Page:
en tu seno hemos vivido,
engordado y gozado
todos los elegidos de tu urbe

Nos amamantaste de tu dulce leche
nos diste el apartamento en Miami
la casa de verano,
los clubs exclusivos

Que te mantengan siempre viva
la milicia, los poderes y el pisto de los cheles
que te den medicina
para que tu sangre no se hiele

Salve tú Capitalismo
que haces del humano, agresivo ejecutivo, yuppie
inventor de complicados sistemas
para maximizar ganancias

Tu mensaje es claro:
al pan, pan; al tonto, infierno
sos la pura mengambrea
diosa blanca perfumada

De tus tetas sonrosadas
gozamos panza arriba
de tu credo en la venta diaria
hemos hecho la nueva filosofía, la ética

Salve reina y señora
a ti imploramos
nos mantengas intactas
las leyes, el ejército, la Banca

Salve centenaria ceiba
contigo el orden, la paz, el progreso
la libertad de prensa,
a cada quien lo suyo

Has creado los paraísos turísticos
donde quitarnos el cansancio, el tedio
ir a gozar de bellas
y olvidarnos de tanto jincho nuestro

América del Norte es tu sueño dorado realizado
tu máxima carta, tus cuatro ases
Coca Cola, Hollywood, la Banca y la bolsa de valores
¡Capitalismo has triunfado!

Por supuesto hay ghetos sucios y mugrosos
negros ladrones, latinos ilegales haraganes
desempleados, un Harlem,
puertorriqueños hacinados bochinchosos

Eso es normal cualquier ciudad o país los tiene
siempre habrá ratas donde hay gente
no es tu culpa Capitalismo,
ellos lo quieren

Te llaman perra, prostituta, imperialista
y otros nombres feos
cuando tú, Capitalismo, eres la madre santa nuestra
reina y señora que nos has dado la sociedad perfecta

By Jolaoso Pretty Thunder

Can I carry on like 500 convicts, 25 to Life
Colder than ice, colder
Strap me down
How many men does it take
“You are vulgar,” they tell me
Requiem from the rivers
Sweet overflow
Dread washed in the sea

Aloes and shea couldn't ever
soften his edges
They took away my husband in chains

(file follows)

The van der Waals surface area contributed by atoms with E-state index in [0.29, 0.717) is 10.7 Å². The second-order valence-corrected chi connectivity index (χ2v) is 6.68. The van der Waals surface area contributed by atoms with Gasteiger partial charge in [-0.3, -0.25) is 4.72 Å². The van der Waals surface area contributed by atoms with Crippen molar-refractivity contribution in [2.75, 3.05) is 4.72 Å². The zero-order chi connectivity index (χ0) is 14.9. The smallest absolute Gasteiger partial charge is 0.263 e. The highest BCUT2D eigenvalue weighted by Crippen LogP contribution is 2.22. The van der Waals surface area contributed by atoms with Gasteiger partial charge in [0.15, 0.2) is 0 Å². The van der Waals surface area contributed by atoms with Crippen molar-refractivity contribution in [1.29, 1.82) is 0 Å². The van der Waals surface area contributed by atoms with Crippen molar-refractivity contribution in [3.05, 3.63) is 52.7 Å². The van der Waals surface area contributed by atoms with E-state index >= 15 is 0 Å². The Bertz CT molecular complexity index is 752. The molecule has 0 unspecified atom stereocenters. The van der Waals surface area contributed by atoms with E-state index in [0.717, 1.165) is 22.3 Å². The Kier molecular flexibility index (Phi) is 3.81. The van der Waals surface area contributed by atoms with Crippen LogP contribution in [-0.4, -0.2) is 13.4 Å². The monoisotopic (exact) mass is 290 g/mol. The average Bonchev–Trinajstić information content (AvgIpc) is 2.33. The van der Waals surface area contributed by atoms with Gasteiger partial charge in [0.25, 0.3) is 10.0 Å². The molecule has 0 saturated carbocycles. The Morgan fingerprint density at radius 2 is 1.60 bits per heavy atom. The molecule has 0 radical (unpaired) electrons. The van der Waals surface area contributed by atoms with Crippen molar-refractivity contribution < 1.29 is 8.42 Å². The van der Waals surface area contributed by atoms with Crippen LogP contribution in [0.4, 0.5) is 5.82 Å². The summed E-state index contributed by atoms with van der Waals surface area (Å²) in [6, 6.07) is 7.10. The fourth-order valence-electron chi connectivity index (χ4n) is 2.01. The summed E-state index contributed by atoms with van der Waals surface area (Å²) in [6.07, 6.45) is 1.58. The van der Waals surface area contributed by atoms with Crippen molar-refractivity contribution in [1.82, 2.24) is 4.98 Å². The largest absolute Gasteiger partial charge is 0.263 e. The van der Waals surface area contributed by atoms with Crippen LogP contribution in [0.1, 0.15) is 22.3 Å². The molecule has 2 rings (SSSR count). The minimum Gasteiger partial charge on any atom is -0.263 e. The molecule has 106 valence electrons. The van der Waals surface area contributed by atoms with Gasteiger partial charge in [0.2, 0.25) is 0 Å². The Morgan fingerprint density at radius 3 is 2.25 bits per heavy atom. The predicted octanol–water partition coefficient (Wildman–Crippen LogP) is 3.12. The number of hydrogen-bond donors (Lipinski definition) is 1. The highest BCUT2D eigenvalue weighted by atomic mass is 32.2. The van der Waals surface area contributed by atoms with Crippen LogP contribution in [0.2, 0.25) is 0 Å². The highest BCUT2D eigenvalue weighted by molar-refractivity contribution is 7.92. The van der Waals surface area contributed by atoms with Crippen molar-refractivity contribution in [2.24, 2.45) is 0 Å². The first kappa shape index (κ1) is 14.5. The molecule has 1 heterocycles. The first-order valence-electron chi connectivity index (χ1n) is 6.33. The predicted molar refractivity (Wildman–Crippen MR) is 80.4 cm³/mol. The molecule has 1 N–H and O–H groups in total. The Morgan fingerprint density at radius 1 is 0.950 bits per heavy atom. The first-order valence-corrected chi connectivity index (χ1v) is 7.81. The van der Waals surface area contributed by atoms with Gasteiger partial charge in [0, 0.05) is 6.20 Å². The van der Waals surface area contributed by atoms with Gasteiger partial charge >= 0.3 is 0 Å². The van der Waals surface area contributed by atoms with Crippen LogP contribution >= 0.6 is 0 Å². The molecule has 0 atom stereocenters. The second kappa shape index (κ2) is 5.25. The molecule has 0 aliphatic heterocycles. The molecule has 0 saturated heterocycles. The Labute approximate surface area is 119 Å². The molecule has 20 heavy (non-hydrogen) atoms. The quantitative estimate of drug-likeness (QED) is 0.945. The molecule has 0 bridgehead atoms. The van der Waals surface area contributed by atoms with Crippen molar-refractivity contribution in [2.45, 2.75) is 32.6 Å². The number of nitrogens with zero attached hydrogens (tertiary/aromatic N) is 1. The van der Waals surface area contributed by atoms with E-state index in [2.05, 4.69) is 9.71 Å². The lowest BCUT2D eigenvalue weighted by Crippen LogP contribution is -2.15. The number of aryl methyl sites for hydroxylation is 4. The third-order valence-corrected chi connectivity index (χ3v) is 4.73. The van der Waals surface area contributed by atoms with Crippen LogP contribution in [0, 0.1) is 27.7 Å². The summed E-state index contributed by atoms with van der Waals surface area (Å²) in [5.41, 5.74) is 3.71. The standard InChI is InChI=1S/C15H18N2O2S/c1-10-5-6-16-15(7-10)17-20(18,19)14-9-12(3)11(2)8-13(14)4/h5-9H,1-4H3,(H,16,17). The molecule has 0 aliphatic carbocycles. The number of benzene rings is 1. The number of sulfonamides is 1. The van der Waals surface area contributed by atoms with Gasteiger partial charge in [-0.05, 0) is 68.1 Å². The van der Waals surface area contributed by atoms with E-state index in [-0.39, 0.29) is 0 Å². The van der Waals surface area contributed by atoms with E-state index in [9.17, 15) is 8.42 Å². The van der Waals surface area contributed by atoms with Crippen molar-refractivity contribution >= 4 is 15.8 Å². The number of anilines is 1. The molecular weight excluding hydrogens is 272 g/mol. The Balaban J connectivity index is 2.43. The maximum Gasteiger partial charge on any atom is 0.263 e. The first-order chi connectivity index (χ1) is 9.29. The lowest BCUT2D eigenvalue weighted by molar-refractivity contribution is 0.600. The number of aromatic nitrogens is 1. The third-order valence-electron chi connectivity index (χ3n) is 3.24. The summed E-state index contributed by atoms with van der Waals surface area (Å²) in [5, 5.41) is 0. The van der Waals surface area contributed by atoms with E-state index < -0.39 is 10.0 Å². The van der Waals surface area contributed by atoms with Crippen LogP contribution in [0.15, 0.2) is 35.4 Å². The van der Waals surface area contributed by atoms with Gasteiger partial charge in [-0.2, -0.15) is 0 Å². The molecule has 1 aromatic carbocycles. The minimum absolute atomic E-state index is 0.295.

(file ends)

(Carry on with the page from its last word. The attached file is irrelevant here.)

He used to bring me flowers that I swear
Were funeral arrangements
Perfume of camphor and

He waited too long for me to die
I outlived him
Slammed and tossed
I was free falling
He tried so hard to be a felon
a thousand times over
And succeeded

Vandalizing my interior first
With his
Steady hands
Moving like an executioner
He was so precise
And kept calling for the guillotine
To roll my head

I wasted away
The antique band vowed
Enslaved me
It hung around my finger, wrist
Then my neck
I stepped out of it one day

They named me feral
Said my prayers won’t reach God
Many said he was so humble
But I saw how he was
always so hungry
He got off easy

By Edward Vidaurre

Carro del año, asegurado
Fotos de abuela, rescatados
Un gato negro, se ahogó nueve veces.

Mis pies nadan con los juguetes
de una niña, entre muñequitos
y ositos de peluche, el mar

se los lleva con las sirenas

Un pez se me acerca,
sus ojos con lágrimas,
en ellos, un llanto de canciones.

El tiempo se detiene, la música
Toca despacito... la garganta del mar,
El estomago de la ballena se llena
Con la calle donde te conocí.

Se desaparecieron los zanates,
Al otro lado del mar… plumas desconocidas
Entre el miedo y suspiros
Se escuchan los gritos de árboles caídos.

Hoy no nacen hijos ni hijas
Hoy la madre de la naturaleza
Camina de la mano con la muerte
Vestida de negro… comienza su luto

By Edward Vidaurre

New Vehicle, insured
Photos of grandma, rescued
A black cat, drowns nine times.

My feet swim with toys
Of a little girl, between dolls
And teddy bears, the sea
Takes them amongst mistreated

A fish nears,
It’s eyes with tears,
In them, somber songs

Time stands still, music
Plays on slow… throatsong of the sea
The stomach of a whale fills
With the street where we met

The grackles disappeared,
On the other side of the sea… unknown plumage
Between fear and sighs
You can hear the cries of fallen trees

Children won’t be born today
Mother Nature
Walks hand in hand with death
Dressed in black… she begins her mourning